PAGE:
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behavioral

The extent to which a consumer expresses an inclination to purchase a particular product is measured in this scale with three, nine-point semantic differentials.

The five-item Likert-scale measures a motivational state in which a customer’s imagination is stimulated by an evocative external stimulus.  In a consumer context, the inspiration is assumed to come from marketing activity although it is not stated in the items themselves.

The degree to which a customer is motivated by a stimulus (unspecified) toward the pursuit of a consumption-related goal is measured with a five-item Likert scale.  In a consumer context, the inspiration comes from some type of marketing activity and, as stated in the items, stimulates a purchase motivation.

How much a person experienced something that inspired him/her to do something is measured with four, seven-point items.  As phrased, this scale is general and could be applied in a wide variety of contexts where the focus is on a temporary state a person has experienced rather than an enduring trait.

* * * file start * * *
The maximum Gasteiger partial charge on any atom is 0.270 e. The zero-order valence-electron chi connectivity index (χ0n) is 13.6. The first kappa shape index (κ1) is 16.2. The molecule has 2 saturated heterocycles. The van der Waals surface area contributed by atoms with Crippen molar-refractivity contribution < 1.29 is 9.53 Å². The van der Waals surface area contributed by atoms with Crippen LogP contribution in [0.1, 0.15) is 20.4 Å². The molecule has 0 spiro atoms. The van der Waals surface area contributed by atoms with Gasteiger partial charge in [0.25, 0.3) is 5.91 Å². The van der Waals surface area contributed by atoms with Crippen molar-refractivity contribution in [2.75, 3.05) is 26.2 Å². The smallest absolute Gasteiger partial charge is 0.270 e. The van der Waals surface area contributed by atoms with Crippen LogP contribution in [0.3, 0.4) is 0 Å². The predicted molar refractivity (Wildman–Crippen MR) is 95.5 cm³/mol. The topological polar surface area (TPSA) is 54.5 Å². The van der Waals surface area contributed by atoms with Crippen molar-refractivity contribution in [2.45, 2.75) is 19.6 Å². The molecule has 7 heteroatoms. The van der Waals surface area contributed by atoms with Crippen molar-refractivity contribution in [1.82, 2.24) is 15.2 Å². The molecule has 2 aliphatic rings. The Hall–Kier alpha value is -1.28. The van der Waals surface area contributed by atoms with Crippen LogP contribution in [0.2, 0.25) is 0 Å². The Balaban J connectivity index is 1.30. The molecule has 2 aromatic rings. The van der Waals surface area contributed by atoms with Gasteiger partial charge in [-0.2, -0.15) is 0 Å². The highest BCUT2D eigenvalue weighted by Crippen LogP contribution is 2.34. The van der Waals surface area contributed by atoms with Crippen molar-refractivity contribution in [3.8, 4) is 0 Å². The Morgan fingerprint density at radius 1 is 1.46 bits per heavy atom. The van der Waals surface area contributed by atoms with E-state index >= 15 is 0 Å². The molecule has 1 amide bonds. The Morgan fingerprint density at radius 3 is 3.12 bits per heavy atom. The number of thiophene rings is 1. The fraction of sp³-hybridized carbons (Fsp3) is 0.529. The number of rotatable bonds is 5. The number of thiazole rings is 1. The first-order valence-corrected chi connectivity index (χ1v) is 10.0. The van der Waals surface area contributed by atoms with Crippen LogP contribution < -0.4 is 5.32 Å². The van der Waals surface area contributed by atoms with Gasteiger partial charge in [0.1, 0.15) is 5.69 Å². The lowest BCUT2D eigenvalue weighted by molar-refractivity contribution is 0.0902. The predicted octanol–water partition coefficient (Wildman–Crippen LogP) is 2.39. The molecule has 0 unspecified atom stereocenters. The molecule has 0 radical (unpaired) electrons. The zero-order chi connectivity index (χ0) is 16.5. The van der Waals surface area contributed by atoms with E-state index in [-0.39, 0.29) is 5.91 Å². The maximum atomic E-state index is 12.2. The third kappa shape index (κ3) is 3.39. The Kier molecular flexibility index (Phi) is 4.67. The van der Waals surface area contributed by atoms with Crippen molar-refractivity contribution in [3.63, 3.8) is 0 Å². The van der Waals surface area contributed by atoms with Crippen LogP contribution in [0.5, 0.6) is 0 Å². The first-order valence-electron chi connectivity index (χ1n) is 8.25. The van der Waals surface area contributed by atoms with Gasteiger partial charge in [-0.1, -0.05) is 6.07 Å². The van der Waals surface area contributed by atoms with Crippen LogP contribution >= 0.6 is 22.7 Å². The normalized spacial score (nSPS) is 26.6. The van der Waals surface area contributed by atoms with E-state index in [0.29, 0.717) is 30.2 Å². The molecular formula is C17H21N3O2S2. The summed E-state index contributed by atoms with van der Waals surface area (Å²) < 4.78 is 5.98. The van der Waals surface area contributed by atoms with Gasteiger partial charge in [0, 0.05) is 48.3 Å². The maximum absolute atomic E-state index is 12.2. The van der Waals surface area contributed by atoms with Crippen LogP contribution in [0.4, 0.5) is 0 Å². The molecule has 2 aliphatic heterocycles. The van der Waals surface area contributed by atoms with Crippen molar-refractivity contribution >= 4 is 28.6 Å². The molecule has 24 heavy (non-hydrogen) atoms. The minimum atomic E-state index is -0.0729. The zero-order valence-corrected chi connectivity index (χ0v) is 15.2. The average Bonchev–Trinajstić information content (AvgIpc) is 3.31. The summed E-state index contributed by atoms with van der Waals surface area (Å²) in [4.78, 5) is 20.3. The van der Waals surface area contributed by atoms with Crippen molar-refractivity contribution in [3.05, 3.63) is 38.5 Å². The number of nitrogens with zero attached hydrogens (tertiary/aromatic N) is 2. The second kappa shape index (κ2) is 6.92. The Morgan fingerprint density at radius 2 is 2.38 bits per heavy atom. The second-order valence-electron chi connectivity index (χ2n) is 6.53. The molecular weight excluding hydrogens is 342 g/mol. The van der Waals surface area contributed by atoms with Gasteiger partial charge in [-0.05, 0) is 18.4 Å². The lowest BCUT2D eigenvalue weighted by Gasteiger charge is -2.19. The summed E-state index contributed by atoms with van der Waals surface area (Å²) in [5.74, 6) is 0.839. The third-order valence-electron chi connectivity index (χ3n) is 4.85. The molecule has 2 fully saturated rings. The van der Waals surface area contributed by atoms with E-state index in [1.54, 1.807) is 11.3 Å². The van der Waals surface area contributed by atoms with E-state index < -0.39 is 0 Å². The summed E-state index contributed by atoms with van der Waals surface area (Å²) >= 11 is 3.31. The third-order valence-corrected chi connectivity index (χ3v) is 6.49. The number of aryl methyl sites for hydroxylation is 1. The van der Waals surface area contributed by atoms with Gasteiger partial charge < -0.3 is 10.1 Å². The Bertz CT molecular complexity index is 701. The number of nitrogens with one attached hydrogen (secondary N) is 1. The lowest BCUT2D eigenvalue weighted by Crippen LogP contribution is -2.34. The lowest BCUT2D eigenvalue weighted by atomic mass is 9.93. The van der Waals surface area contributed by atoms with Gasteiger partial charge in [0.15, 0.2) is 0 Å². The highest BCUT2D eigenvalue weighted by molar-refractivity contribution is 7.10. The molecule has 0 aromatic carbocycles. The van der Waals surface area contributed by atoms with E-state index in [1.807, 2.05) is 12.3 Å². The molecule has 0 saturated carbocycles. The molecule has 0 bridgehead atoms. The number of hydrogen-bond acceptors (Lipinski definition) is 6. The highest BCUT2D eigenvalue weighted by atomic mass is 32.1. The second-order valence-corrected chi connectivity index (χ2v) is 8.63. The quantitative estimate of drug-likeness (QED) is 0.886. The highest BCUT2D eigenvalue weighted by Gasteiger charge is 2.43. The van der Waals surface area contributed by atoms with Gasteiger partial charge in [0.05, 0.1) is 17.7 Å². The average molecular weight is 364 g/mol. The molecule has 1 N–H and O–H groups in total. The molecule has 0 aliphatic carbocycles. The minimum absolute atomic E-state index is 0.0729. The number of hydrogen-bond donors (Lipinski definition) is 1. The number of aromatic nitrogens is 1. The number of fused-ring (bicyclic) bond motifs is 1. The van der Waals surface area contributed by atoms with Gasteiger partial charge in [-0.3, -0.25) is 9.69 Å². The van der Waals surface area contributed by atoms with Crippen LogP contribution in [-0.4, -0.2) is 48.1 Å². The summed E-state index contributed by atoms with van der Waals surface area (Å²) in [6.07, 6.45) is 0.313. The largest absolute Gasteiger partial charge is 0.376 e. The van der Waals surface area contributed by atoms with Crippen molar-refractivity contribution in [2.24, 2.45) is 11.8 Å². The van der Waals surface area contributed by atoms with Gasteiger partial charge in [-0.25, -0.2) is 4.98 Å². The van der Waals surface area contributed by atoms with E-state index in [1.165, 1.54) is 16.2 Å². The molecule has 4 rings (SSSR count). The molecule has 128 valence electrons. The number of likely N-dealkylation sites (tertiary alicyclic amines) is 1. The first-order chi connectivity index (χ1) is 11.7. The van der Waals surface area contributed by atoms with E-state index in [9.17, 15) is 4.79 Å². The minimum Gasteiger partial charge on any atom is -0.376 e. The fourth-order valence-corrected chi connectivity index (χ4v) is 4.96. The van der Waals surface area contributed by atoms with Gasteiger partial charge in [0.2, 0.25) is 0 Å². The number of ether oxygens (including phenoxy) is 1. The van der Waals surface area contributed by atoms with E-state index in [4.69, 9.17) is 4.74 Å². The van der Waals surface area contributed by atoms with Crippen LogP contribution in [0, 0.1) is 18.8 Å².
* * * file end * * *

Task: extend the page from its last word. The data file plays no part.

With four, five-point items, the Likert scale measures how actively a person thought about an object and, in particular, how useful he/she believed it could be.

Composed of three, seven-point Likert-type items, the scale measures the degree to which a person’s reason for providing a product review to others was a sincere concern to help them make better decisions.  The items are general enough for use with regard to posting product reviews online or privately sharing opinions with friends. 

Six, seven-point Likert-type items measure how much a person believes he/she can stick to a budget, avoid spending when necessary, and accomplish financial goals.

With three, seven-point Likert items, the scale measures how much a customer will return to receive service from a particular provider in the future.  The items are phrased hypothetically but a very slight change in wording can make the scale relevant for use with an actual business relationship.

The degree to which a person felt involved in an activity rather than just passively observing it is measured with four, seven-point Likert-type items.  While the scale was made for use in a product demonstration context, it appears to be amenable for use in other contexts where people can either actively participate in something or just watch.   

The willingness of a consumer to shift companies with which he/she does business is measured with three, seven-point Likert-type items.